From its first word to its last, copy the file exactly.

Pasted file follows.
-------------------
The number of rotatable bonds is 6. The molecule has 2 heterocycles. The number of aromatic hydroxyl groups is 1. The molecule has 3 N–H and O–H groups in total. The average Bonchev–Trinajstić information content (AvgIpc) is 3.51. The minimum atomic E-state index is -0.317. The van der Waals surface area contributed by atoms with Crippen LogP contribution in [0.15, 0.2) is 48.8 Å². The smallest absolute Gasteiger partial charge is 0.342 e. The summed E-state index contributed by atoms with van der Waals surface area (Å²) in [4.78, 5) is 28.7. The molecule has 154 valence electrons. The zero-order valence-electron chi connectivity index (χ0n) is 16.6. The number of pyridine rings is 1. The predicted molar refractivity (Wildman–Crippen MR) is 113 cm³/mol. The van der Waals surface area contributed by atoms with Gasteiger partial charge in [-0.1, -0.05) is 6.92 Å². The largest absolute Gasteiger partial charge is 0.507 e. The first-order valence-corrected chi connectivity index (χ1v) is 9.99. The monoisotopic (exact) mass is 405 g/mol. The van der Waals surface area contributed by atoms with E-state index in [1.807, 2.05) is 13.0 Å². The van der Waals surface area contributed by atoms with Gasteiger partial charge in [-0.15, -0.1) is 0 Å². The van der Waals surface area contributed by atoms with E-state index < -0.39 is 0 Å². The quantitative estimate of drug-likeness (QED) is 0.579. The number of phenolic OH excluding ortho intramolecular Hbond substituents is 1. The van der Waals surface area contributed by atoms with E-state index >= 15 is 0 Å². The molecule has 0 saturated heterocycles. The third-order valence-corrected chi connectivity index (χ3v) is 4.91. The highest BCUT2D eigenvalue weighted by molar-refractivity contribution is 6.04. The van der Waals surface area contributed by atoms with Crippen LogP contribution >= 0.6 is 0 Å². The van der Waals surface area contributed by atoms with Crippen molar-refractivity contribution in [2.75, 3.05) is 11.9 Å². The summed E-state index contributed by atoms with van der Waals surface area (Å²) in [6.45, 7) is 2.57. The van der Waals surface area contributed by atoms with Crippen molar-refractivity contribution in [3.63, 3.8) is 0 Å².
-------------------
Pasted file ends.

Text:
The number of rotatable bonds is 6. The molecule has 2 heterocycles. The number of aromatic hydroxyl groups is 1. The molecule has 3 N–H and O–H groups in total. The average Bonchev–Trinajstić information content (AvgIpc) is 3.51. The minimum atomic E-state index is -0.317. The van der Waals surface area contributed by atoms with Crippen LogP contribution in [0.15, 0.2) is 48.8 Å². The smallest absolute Gasteiger partial charge is 0.342 e. The summed E-state index contributed by atoms with van der Waals surface area (Å²) in [4.78, 5) is 28.7. The molecule has 154 valence electrons. The zero-order valence-electron chi connectivity index (χ0n) is 16.6. The number of pyridine rings is 1. The predicted molar refractivity (Wildman–Crippen MR) is 113 cm³/mol. The van der Waals surface area contributed by atoms with Gasteiger partial charge in [-0.1, -0.05) is 6.92 Å². The largest absolute Gasteiger partial charge is 0.507 e. The first-order valence-corrected chi connectivity index (χ1v) is 9.99. The monoisotopic (exact) mass is 405 g/mol. The van der Waals surface area contributed by atoms with E-state index in [1.807, 2.05) is 13.0 Å². The van der Waals surface area contributed by atoms with Gasteiger partial charge in [-0.15, -0.1) is 0 Å². The van der Waals surface area contributed by atoms with E-state index < -0.39 is 0 Å². The quantitative estimate of drug-likeness (QED) is 0.579. The number of phenolic OH excluding ortho intramolecular Hbond substituents is 1. The van der Waals surface area contributed by atoms with E-state index >= 15 is 0 Å². The molecule has 0 saturated heterocycles. The third-order valence-corrected chi connectivity index (χ3v) is 4.91. The highest BCUT2D eigenvalue weighted by molar-refractivity contribution is 6.04. The van der Waals surface area contributed by atoms with Crippen LogP contribution >= 0.6 is 0 Å². The van der Waals surface area contributed by atoms with Crippen molar-refractivity contribution in [2.75, 3.05) is 11.9 Å². The summed E-state index contributed by atoms with van der Waals surface area (Å²) in [6.45, 7) is 2.57. The van der Waals surface area contributed by atoms with Crippen molar-refractivity contribution in [3.63, 3.8) is 0 Å².